Throughout the 1980s, McCain was one of the most stalwart supporters of the Contras, Nicaraguan rebels who waged a long war of attrition on the left Sandinista government in Managua. During his frequent visits to Nicaragua, McCain was hardly diplomatic towards his Sandinista hosts and even sought to brazenly antagonize them.

 

Notorious For Their Brutality

 

In 1979, the Sandinistas overthrew U.S. puppet dictator Anastasio Somoza following a successful but bloody revolution. Hoping to thwart the Sandinistas and regain U.S. influence, the CIA provided hundreds of thousands of dollars to anti-Sandinista Cardinal Miguel Obando and the Nicaraguan Catholic Church. According to journalist William Blum, “One end to which Obando reportedly put the money was ‘religious instruction’ to ‘thwart the Marxist-Leninist policies of the Sandinistas.’”

 

Langley had other dirty tricks in store. For example, the CIA and the Contras blew up oil pipelines, mined the waters of oil-unloading ports and threatened to blow up any approaching oil tankers. What’s more, Nicaragua‘s ports came under siege in an effort to starve the country of imports by frightening away foreign shipping.

 

In his book Killing Hope, William Blum writes, “The contras’ brutality earned them a wide notoriety.” The Nicaraguan rebels regularly destroyed the symbols of the Sandinistas’ social programs in rural areas: health centers, schools, agricultural cooperatives, and community centers. Innocent people caught up in the assaults were often tortured and killed in the most gruesome fashion.

 

One survivor who spoke to The Guardian of London remarked, “Rosa had her breasts cut off. Then they [the Contras] cut into her chest and took out her heart. The men had their arms broken, their testicles cut off, and their eyes poked out. They were killed by slitting their throats and pulling the tongue out through the slit.”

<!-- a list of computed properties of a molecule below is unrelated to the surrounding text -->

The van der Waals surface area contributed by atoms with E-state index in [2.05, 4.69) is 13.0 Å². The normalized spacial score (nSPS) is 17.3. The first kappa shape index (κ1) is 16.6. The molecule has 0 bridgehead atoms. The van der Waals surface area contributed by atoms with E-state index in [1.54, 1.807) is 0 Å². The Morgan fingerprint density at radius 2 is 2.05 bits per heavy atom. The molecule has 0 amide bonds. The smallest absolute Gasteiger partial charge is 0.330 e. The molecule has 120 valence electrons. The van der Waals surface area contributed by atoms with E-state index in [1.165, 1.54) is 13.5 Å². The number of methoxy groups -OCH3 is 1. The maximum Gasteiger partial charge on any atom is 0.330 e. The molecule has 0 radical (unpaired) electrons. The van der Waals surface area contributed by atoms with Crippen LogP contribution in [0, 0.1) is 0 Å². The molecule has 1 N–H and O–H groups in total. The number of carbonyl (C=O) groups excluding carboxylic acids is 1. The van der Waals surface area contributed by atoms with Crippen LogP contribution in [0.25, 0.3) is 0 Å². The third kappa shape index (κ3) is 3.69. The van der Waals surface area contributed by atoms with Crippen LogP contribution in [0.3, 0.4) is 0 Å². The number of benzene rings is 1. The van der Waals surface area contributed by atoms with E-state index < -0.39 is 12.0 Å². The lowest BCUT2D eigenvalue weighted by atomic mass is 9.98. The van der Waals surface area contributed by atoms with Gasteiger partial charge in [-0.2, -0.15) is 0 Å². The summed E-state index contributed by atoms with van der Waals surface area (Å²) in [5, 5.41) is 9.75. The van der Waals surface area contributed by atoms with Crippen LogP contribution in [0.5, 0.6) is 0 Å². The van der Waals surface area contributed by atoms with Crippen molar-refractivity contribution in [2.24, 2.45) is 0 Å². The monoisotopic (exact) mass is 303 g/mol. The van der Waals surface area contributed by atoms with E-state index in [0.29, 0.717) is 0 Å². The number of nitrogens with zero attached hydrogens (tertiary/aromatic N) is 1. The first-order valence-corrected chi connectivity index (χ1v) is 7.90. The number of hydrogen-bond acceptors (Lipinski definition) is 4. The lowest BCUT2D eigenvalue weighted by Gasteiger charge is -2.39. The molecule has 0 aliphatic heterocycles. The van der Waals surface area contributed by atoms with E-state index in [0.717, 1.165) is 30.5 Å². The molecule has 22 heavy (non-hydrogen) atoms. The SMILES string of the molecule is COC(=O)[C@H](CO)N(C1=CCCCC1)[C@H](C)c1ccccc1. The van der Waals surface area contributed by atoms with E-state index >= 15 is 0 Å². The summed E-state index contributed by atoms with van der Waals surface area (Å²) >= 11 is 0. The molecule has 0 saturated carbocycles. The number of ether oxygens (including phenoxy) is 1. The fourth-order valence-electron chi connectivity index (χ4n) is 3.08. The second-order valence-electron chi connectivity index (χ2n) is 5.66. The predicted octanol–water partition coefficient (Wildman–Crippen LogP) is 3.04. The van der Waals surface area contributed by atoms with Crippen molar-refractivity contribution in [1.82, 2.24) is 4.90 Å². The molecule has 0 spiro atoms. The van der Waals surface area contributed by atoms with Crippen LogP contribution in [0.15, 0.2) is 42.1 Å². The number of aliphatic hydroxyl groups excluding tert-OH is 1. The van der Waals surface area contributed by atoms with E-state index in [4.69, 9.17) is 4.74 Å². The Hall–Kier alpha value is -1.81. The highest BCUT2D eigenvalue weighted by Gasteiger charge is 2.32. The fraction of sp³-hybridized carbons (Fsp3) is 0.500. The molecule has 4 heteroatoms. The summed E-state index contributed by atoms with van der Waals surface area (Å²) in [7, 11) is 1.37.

Debating Boland

 

Such reports were of little concern to an up-and-coming two-term House Representative from the state of Arizona. In the mid-1980s John McCain and other GOP stalwarts in Congress were doing their utmost to overturn Democratic opposition to aiding the Contras. Specifically at issue was the so-called Boland Amendment, pushed by Democratic Representative Edward Boland of Massachusetts. The measure prohibited the federal government from providing military support "for the purpose of overthrowing the Government of Nicaragua."

 

Since the outset of the Reagan administration, Congress and the President had fought a long pitched battle over Contra policy. Though Congress had funded the Contras from 1981 to 1983, legislators grew skittish once the CIA started to mine Nicaraguan harbors. Concerned that such U.S.-assisted attacks might provoke an international incident with the Soviets, Congress passed the first Boland amendment in December 1982.

 

When Boland’s provisions came up for a further vote in the summer of 1985, Dick Cheney, then a Representative from Wyoming, called the Boland language "a killer amendment” if attached to the Contra aid plan. Joining Cheney in the House was John McCain, who remarked, “This amendment is death by hemorrhage. It lets the Contras bleed to death over the next six months.” Debate on the floor of Congress became acrimonious, with GOP members accusing Democrats of being “soft on communism.”